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About This Book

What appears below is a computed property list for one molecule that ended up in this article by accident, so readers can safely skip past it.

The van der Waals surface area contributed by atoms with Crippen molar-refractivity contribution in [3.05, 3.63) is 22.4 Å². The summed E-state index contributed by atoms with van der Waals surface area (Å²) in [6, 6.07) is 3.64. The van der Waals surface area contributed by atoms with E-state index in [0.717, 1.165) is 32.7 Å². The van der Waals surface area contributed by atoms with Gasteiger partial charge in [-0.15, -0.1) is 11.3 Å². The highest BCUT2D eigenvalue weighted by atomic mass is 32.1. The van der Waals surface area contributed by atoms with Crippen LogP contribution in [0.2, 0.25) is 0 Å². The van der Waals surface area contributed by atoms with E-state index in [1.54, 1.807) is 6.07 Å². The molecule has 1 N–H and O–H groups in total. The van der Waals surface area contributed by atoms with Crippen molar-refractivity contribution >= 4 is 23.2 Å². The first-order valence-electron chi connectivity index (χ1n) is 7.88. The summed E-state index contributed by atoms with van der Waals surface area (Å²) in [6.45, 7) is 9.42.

The Smithsonian Institution's River Basin Surveys and the Interagency Archeological Salvage Program were the most ambitious archaeological projects ever undertaken in the United States. Administered by the National Park Service from 1945–1969, the programs had profound effects—methodological, theoretical, and historical—on American archaeology, many of which are still being felt today. They stimulated the public's interest in heritage preservation, led to the passage of the National Historic Preservation Act, served as the model for rescue archaeology in other countries, and helped launch the "New Archaeology." This book examines the impacts of these two programs on the development of American archaeology.